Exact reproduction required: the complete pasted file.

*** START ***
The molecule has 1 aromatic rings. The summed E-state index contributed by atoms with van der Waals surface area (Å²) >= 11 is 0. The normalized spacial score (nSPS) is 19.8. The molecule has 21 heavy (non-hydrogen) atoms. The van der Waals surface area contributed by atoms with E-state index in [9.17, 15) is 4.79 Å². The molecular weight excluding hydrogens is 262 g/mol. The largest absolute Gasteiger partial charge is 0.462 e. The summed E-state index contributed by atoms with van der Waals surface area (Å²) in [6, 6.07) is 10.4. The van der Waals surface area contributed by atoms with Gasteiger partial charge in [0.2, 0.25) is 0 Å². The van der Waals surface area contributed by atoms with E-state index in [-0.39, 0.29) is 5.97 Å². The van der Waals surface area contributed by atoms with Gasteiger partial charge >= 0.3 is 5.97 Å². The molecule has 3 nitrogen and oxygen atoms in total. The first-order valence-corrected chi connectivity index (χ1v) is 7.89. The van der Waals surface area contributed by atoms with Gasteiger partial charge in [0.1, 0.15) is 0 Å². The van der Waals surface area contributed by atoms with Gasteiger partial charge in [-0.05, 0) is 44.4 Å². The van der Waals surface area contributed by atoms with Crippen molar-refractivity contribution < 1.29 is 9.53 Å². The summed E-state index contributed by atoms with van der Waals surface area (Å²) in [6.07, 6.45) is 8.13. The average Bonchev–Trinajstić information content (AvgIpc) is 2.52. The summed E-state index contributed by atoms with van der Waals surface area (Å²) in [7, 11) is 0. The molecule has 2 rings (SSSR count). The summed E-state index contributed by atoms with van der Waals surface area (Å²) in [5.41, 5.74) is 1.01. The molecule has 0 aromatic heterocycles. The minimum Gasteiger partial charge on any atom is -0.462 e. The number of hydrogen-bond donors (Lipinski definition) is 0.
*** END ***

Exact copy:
The molecule has 1 aromatic rings. The summed E-state index contributed by atoms with van der Waals surface area (Å²) >= 11 is 0. The normalized spacial score (nSPS) is 19.8. The molecule has 21 heavy (non-hydrogen) atoms. The van der Waals surface area contributed by atoms with E-state index in [9.17, 15) is 4.79 Å². The molecular weight excluding hydrogens is 262 g/mol. The largest absolute Gasteiger partial charge is 0.462 e. The summed E-state index contributed by atoms with van der Waals surface area (Å²) in [6, 6.07) is 10.4. The van der Waals surface area contributed by atoms with Gasteiger partial charge in [0.2, 0.25) is 0 Å². The van der Waals surface area contributed by atoms with E-state index in [-0.39, 0.29) is 5.97 Å². The van der Waals surface area contributed by atoms with Gasteiger partial charge >= 0.3 is 5.97 Å². The molecule has 3 nitrogen and oxygen atoms in total. The first-order valence-corrected chi connectivity index (χ1v) is 7.89. The van der Waals surface area contributed by atoms with Gasteiger partial charge in [0.1, 0.15) is 0 Å². The van der Waals surface area contributed by atoms with Gasteiger partial charge in [-0.05, 0) is 44.4 Å². The van der Waals surface area contributed by atoms with Crippen molar-refractivity contribution < 1.29 is 9.53 Å². The summed E-state index contributed by atoms with van der Waals surface area (Å²) in [6.07, 6.45) is 8.13. The average Bonchev–Trinajstić information content (AvgIpc) is 2.52. The summed E-state index contributed by atoms with van der Waals surface area (Å²) in [7, 11) is 0. The molecule has 2 rings (SSSR count). The summed E-state index contributed by atoms with van der Waals surface area (Å²) in [5.41, 5.74) is 1.01. The molecule has 0 aromatic heterocycles. The minimum Gasteiger partial charge on any atom is -0.462 e. The number of hydrogen-bond donors (Lipinski definition) is 0.